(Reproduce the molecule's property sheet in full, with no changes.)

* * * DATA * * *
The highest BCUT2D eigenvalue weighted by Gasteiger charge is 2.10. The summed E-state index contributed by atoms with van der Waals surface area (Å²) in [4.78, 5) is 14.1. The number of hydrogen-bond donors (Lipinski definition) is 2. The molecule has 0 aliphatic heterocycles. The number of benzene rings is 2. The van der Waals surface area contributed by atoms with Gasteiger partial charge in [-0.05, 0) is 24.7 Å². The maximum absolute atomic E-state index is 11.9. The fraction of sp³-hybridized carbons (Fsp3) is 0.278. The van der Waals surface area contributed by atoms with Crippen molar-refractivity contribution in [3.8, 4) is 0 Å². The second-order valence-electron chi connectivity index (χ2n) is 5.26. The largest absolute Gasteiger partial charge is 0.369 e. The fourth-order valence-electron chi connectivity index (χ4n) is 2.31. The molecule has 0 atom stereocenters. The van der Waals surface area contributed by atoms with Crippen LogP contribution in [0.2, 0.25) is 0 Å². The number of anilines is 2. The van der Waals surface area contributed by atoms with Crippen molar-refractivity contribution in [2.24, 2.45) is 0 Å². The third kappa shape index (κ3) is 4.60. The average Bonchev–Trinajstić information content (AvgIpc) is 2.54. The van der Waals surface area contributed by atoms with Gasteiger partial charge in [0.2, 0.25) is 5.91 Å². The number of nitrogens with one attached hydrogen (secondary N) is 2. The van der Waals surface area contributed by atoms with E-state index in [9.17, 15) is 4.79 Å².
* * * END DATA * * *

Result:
The highest BCUT2D eigenvalue weighted by Gasteiger charge is 2.10. The summed E-state index contributed by atoms with van der Waals surface area (Å²) in [4.78, 5) is 14.1. The number of hydrogen-bond donors (Lipinski definition) is 2. The molecule has 0 aliphatic heterocycles. The number of benzene rings is 2. The van der Waals surface area contributed by atoms with Gasteiger partial charge in [-0.05, 0) is 24.7 Å². The maximum absolute atomic E-state index is 11.9. The fraction of sp³-hybridized carbons (Fsp3) is 0.278. The van der Waals surface area contributed by atoms with Crippen molar-refractivity contribution in [3.8, 4) is 0 Å². The second-order valence-electron chi connectivity index (χ2n) is 5.26. The largest absolute Gasteiger partial charge is 0.369 e. The fourth-order valence-electron chi connectivity index (χ4n) is 2.31. The molecule has 0 atom stereocenters. The van der Waals surface area contributed by atoms with Crippen LogP contribution in [0.2, 0.25) is 0 Å². The number of anilines is 2. The van der Waals surface area contributed by atoms with Crippen molar-refractivity contribution in [2.24, 2.45) is 0 Å². The third kappa shape index (κ3) is 4.60. The average Bonchev–Trinajstić information content (AvgIpc) is 2.54. The van der Waals surface area contributed by atoms with Gasteiger partial charge in [0.2, 0.25) is 5.91 Å². The number of nitrogens with one attached hydrogen (secondary N) is 2. The van der Waals surface area contributed by atoms with E-state index in [9.17, 15) is 4.79 Å².